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Mail Archives: djgpp-workers/2003/02/07/05:56:16

Date: Fri, 7 Feb 2003 12:53:38 +0200 (EET)
From: Esa A E Peuha <peuha AT cc DOT helsinki DOT fi>
Sender: peuha AT sirppi DOT helsinki DOT fi
To: djgpp-workers AT delorie DOT com
Subject: Re: Checking for stack overflow
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On Thu, 6 Feb 2003, Charles Sandmann wrote:

> > > Why not jump to __djgpp_traceback_exit instead?
> >
> > After printing "out of stack", you mean?  Maybe, but the traceback
> > doesn't seem very useful to me in this case.
>
> Sure, it shows what routine caused the overflow, and if the overflow
> was caused by a big automatic allocation or some recursive routine
> which has recursed forever.

Right, I was only thinking of the case where the program just happens
to have too small stack size by default.

> > Gcc already has -fstack-check for this; it just doesn't do anything
> > useful currently.
>
> I think it would be good to support this.  I'd be willing to help hack
> the needed global variables out if you did the rest.

Actually, I think we may assume that if a function is compiled with
-fstack-check then it will only be called when esp points to the normal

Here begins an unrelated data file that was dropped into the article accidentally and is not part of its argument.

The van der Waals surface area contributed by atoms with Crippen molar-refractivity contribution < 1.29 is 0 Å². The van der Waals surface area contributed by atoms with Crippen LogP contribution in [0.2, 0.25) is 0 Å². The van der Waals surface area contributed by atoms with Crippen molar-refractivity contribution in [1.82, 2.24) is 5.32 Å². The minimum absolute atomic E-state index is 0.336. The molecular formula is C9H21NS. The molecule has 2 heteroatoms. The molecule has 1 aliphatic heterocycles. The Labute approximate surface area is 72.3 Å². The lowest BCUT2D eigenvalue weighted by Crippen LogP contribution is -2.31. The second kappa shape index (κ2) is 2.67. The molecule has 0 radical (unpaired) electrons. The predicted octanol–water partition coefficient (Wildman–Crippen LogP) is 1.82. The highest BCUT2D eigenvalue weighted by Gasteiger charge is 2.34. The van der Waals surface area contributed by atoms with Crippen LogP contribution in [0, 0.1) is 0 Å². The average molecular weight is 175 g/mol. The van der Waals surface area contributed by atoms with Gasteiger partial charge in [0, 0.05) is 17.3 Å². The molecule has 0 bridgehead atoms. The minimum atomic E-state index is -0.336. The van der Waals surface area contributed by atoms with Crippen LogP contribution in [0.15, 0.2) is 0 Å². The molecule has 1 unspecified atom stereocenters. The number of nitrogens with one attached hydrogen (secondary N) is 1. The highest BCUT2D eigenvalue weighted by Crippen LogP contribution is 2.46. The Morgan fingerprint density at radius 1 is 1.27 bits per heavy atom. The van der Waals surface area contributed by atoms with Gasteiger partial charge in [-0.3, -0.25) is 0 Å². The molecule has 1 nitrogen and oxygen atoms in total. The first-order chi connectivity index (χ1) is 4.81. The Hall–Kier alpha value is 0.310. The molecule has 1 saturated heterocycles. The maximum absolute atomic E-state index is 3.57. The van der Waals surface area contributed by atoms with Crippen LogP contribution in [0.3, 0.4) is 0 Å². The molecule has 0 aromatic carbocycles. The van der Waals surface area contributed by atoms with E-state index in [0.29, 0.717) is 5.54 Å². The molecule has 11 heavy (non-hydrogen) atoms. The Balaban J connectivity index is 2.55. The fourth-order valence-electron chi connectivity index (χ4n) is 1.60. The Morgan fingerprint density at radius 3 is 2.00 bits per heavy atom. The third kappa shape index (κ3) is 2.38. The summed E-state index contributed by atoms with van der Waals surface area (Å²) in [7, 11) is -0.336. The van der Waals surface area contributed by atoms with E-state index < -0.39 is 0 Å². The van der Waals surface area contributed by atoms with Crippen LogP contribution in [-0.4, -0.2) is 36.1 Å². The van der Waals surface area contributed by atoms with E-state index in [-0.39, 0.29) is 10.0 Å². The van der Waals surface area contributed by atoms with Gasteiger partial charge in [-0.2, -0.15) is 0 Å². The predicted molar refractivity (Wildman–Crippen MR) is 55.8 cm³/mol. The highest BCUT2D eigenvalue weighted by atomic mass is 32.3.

application stack.  In that case it's sufficient to simply compare esp
against __djgpp_stack_limit, so there's no need for any new global
variable.

> We really need
> to be able to make sure that the right signed/unsigned behavior is
> done with this or it's not very useful (big automatic arrays can cause
> ESP to not only go into data or code, but actually below 0 and into
> uncommitted space).

Won't that cause an exception even now?  But I'll keep that in mind.

> There once was latent support in V2.x for the same hack we used in V1.x to
> detect this - the stack selector is marked as expand down and has a limit
> which is the "bottom" instead of the top.   This works well in many cases,
> has no run-time issues - but doesn't work with -fomit-frame-pointer.

I considered that as well, but then ebp really can't be used for
anything but the frame pointer, and switching to and from the exception
stack becomes more complicated.

-- 
Esa Peuha
student of mathematics at the University of Helsinki
http://www.helsinki.fi/~peuha/

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